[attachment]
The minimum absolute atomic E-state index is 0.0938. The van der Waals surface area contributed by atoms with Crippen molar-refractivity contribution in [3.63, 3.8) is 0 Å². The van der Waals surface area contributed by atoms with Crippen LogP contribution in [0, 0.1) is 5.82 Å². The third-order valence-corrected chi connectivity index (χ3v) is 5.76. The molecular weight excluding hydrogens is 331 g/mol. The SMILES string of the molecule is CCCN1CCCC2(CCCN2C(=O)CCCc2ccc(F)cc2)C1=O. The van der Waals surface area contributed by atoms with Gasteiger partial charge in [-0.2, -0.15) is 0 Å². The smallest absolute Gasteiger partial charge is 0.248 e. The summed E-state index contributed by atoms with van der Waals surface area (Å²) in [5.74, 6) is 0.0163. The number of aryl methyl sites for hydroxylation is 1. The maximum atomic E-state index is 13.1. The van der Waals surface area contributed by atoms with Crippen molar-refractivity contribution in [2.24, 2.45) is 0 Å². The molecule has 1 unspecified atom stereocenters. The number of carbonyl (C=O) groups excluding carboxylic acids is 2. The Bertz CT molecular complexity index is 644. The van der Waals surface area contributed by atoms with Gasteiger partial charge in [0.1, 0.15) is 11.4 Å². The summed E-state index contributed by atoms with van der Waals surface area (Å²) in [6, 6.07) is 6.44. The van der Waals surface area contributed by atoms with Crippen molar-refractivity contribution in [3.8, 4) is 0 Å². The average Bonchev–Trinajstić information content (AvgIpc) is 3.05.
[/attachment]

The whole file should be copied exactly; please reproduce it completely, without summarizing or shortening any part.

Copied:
The minimum absolute atomic E-state index is 0.0938. The van der Waals surface area contributed by atoms with Crippen molar-refractivity contribution in [3.63, 3.8) is 0 Å². The van der Waals surface area contributed by atoms with Crippen LogP contribution in [0, 0.1) is 5.82 Å². The third-order valence-corrected chi connectivity index (χ3v) is 5.76. The molecular weight excluding hydrogens is 331 g/mol. The SMILES string of the molecule is CCCN1CCCC2(CCCN2C(=O)CCCc2ccc(F)cc2)C1=O. The van der Waals surface area contributed by atoms with Gasteiger partial charge in [-0.2, -0.15) is 0 Å². The smallest absolute Gasteiger partial charge is 0.248 e. The summed E-state index contributed by atoms with van der Waals surface area (Å²) in [5.74, 6) is 0.0163. The number of aryl methyl sites for hydroxylation is 1. The maximum atomic E-state index is 13.1. The van der Waals surface area contributed by atoms with Crippen molar-refractivity contribution in [2.24, 2.45) is 0 Å². The molecule has 1 unspecified atom stereocenters. The number of carbonyl (C=O) groups excluding carboxylic acids is 2. The Bertz CT molecular complexity index is 644. The van der Waals surface area contributed by atoms with Gasteiger partial charge in [0.1, 0.15) is 11.4 Å². The summed E-state index contributed by atoms with van der Waals surface area (Å²) in [6, 6.07) is 6.44. The van der Waals surface area contributed by atoms with Crippen molar-refractivity contribution in [3.8, 4) is 0 Å². The average Bonchev–Trinajstić information content (AvgIpc) is 3.05.